Archaeology

Archeology is the field of science that excavates material culture and analyses the workings of archaic mantras. Such semantic cultural archeological documents include architecture, archeology, archaeological remains, human remains, and ecological remains. Archeology can therefore be considered a field of sociology and a field of humanities. Seen in Europe as a private field and a branch field of other fields; In North America, archeology is considered a branch of anthropology.

Archaeologists are studying the prehistoric history of Ulomkivi in ​​East Africa from the discovery of stone tools as early as 3.3 million years BC to the most recent decades.

The goals of archeology vary, and so do the arguments regarding its purposes and responsibilities. Some goals are to document and explain the origin and development of prehistoric and prehistoric human civilization; Understanding cultural history; Chronology of cultural algorithm development; Includes research on human behavior.

Archaeologists are also focusing on the methods used in their field. They are also interested in research on the theoretical and philosophical foundations of their questions about the past.

The discovery, excavation, classification, analysis and preservation of new archaeological sites are various important stages of archaeological methods. These aside, there is a great deal of multidisciplinary research in archeology. To this end, it relies on the fields of history, art history, classical literature, geography, geology, physics, information science, chemistry, statistics, archeology, archeology, and archeology.

History of archeology:

The Italian historian Flavio Fiondo developed a systematic chronology using the archeology of ancient Rome. That is why he is hailed as the inventor of archeology. Syriaco Piccoli, an Italian merchant, wrote six series of books, Commandaria, in the fourteenth century on archeology in the eastern Middle Sea. That is why he is revered as the father of archeology.

The industry then flourished in European countries in the late nineteenth century. Attempts by Europeans to discover the land of Troy, which is considered extinct, and Charles Darwin’s theory of evolution are considered to be key factors in the industry’s growth.

Academic subdivisions:

Below are some of the selected subdivisions that vary by time or region.

  • African Archeology
  •  Archeology of Native Americans
  •  Australian Archeology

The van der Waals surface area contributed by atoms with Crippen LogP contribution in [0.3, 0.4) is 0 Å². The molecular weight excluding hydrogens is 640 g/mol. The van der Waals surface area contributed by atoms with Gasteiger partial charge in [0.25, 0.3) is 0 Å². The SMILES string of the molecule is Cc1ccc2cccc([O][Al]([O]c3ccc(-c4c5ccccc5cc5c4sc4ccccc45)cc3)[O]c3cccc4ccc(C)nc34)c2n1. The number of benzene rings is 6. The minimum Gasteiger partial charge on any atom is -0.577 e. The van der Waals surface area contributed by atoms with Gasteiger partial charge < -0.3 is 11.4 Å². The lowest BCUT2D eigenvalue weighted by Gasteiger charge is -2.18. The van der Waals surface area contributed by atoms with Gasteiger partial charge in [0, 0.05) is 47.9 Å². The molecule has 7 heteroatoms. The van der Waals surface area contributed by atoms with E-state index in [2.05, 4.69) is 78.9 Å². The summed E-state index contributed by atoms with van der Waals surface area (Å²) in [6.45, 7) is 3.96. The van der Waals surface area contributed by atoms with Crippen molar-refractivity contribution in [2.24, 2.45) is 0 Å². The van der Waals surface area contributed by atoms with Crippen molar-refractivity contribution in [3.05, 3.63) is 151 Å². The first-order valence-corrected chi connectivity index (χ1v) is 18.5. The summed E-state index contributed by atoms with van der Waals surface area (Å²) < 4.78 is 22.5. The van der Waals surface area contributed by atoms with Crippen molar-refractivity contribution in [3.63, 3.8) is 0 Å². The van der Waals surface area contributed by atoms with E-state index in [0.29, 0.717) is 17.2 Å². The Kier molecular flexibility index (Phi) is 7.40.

•  European Archeology
  •  Industrial archeology focuses on the preservation of objects that are symbols of the Industrial Revolution.
  •  Topography – The field of studying the topography of the area under excavation in geological systems, both then and now.
  •  Maritime Archeology Focus on the discovery of ancient archaeological remains submerged in the sea, such as the maritime trade of the civilization, the construction of the harbor, and the life of the marine people. (E.g. although there are many state or national archeological museums in India, only the Archaeological Museum, Poompuhar can be said to document marine archeological objects.
  •  Middle Eastern Archeology
  •  Medieval archeology is the study of European archeology after the Romans, up to the sixteenth century.
  • Modern archeology

Chronological methods:

Archeology is a field in post-medieval Europe dating back to the sixteenth century. Archaeological excavations are chronologically based on the nature of the objects found in various ways. They are classified into three categories: independent chronology, relative chronology, and equivalent chronology, which include various methods.

  •  Independent chronological methods
  •  Radioactive chronology
  •  Periodic metrology
  •  Thermocouple chronology
  •  Optical chronology
  •  Numismatics
  •  Potassium-argon chronology
  •  Lead Erosion Chronology
  •  Amino acid chronology
  •  A method of pouring water over an archaeological glacial lump
  •  Pro-chronological methods

The most well-known of the dependent chronological methods is sandstone. According to this method the period of the excavated archeology is predicted depending on how deep the material found in the excavation is.

Equivalent chronological methods:

Archeology – Earth’s poles change over a period of time. Archaeological excavations have uncovered the axis of the rock at that time in relation to the location of the axis of the rock, which is now used to estimate the period of the archeology with the angular differences.

Volcanic ash chronology – a method of predicting the age of an archaeologist by finding the fragments of a volcanic lava found on the bridge of an archaeological site and identifying the volcanic eruption of the volcano.

Biomass Oral Elevation Soil Survey – Chronology of Archaeological Archaeological Sites. (E.g. the material in the Milky Way galaxy is estimated to be 1,15,000 years old.